My thought process from the beginning when I first became acquainted with the DMHS situation was if DMHS could be utilized as a memorial, in addition to a living history tribute to other armed forces veterans, as well as a museum featuring cultural life in Appalachia.  In addition, DMHS could be a genealogical treasure chest for visitors looking to re-connect with their roots or finding out their beginnings. It could have been another source of tourism to boost the county in the form of “cultural tourism”.

Sadly, we probably will never get to see what the historical society could have done with DMHS. Instead, it seems that the movement or “pipe dream” to save DMHS as a monument will instead be immortalized as a punchline or folly.

I believe I have a good grasp now of how William Seward felt after he arranged for the purchase of the territory known as Alaska.

Seward was ridiculed politically and publicly for the purchase and Alaska was referred to as “Seward’s Folly”. Now, one hundred fifty one years later, we view Alaska in a different light and regard.

It was strategically and economically, a benefit to have Alaska, rather than a liability. As the world continues to change history, we can always hope that history will be re-written in Dickenson County for the efforts at saving DMHS as a memorial and museum as a benefit rather than a liability.

At present, the future looks mighty bleak that the grand old building, almost 100 years old, will not be standing for its centennial milestone in the county’s history but rather, meet a sad death by destruction of a wrecking crane.

It has been my vision, my dream, like others living in or outside the county that DMHS be returned to the community or in this case the historical society and let them have a crack at it.

It’s not as if the building isn’t paid for.  It already has paid dividends to the county in several ways. One of those dividends and paid for in full is the recognition to those young men and their descendants, for their sacrifice in providing us with the gift of freedom.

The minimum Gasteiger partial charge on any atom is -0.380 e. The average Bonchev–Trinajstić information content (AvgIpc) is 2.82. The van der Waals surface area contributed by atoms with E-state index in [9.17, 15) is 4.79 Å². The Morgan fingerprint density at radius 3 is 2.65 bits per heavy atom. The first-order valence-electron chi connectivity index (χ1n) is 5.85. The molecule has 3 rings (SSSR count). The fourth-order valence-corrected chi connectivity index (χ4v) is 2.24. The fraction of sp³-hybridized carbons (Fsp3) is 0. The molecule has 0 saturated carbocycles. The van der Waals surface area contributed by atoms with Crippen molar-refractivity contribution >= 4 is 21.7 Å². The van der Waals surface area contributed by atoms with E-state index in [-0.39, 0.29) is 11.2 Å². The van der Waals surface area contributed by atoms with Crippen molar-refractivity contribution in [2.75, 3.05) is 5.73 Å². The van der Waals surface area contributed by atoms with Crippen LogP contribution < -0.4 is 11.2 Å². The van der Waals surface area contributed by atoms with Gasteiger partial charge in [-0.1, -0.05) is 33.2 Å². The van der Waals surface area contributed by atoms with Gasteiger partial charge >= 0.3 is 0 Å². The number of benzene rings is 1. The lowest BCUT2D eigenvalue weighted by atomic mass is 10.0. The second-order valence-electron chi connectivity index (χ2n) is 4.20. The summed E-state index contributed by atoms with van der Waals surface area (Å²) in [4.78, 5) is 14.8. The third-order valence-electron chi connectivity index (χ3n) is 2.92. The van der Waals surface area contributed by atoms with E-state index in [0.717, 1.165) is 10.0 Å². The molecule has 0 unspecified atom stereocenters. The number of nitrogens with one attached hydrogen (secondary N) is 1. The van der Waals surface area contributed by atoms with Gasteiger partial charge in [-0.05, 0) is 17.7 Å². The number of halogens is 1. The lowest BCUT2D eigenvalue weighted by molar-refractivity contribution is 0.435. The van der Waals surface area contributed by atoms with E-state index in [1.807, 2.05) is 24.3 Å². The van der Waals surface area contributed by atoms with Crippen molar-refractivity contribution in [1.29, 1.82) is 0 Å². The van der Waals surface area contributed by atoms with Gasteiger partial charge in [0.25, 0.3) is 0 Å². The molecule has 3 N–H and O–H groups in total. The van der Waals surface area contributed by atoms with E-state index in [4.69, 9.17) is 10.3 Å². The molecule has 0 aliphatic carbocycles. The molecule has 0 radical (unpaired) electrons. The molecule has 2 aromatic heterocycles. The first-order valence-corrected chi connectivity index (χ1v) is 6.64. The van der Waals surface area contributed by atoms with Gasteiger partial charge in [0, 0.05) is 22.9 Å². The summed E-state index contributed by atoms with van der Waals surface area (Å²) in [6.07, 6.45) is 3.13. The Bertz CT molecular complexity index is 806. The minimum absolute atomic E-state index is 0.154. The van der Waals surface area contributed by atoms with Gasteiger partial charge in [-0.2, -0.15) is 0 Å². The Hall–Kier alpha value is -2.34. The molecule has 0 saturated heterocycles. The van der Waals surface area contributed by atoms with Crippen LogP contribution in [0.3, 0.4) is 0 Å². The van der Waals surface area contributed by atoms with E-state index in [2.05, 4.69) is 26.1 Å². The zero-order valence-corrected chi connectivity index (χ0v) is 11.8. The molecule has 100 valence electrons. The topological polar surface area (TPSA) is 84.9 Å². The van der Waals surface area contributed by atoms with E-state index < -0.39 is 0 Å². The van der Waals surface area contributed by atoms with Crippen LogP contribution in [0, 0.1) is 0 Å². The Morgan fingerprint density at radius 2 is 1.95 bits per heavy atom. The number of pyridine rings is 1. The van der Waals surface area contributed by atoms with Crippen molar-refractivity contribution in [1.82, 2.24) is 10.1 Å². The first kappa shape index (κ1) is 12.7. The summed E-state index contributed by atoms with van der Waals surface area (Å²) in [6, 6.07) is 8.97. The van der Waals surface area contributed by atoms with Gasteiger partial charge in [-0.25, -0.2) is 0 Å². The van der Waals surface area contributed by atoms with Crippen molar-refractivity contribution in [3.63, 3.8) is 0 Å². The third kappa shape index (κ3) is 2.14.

The second dividend provided by those young men was the preservation of our right and ability to express our thoughts whether orally or in writing in a civil manner.

The third benefit is that it served as a educational facility to its citizens until 2015. With the right amount attention, dedication, tender loving care, positive attitude, and yes, money and donations, DMHS could be brought back to life as a community center for learning as well as paying respect to all of the county’s veterans and the region’s cultural heritage.

So unless there is a change in mindset and attitudes soon, you need to start buying up film (yes, film) and those memory cards for your camera.  Go and take pictures of the grand old building now before its torn down.  Treasure those schoolhouse memories of yesteryear and say goodbye to a part of Dickenson County’s early history.

And while you visit the circle there in front of DMHS, think about the first reason DMHS was built. Think about the very circle you are standing in, facing the school that was a vital point in the war effort during World War II, the county collection point for scrap metal to be sent to the factories in the preparation of military hardware to fight against another global threat that could have come to our shores.

Those sixteen young men’s memory doesn’t deserve the treatment it has received since 2015, to just sit there, unoccupied and falling into a state of disrepair and chaos.

The purpose and legacy of that building doesn’t warrant disparaging remarks or jokes, directly or indirectly, leveled at its citizens for standing up and wanting to save DMHS.

The people who care about history, the honor of these young men and the purpose of this grand old building, don’t deserve to be treated rudely or be joked about in a flippant way.

I don’t want DMHS and the efforts of trying to preserve and save a historic memorial be reduced to a punchline before being ultimately reduced to rubble to make way for progress in another way; a fast food place or a mega grocery store.

2 thoughts on “Saving Dickenson Memorial High School shouldn’t be reduced to a punchline

  1. Roderick, I thought you did wonderful. I did not notice you were nervous. I hope the other board members will resend their vote. I will try again. Don’t ever be afraid to speak your opinion. Your talk may just be the turning point to save the building.


  2. The short sightedness of the Dickenson County board only personifies the disregard it has for the cultural traditions of our county and the lack of support for historical preservation. Its a sad commentary on the status quo which should be changed before there is no one left there.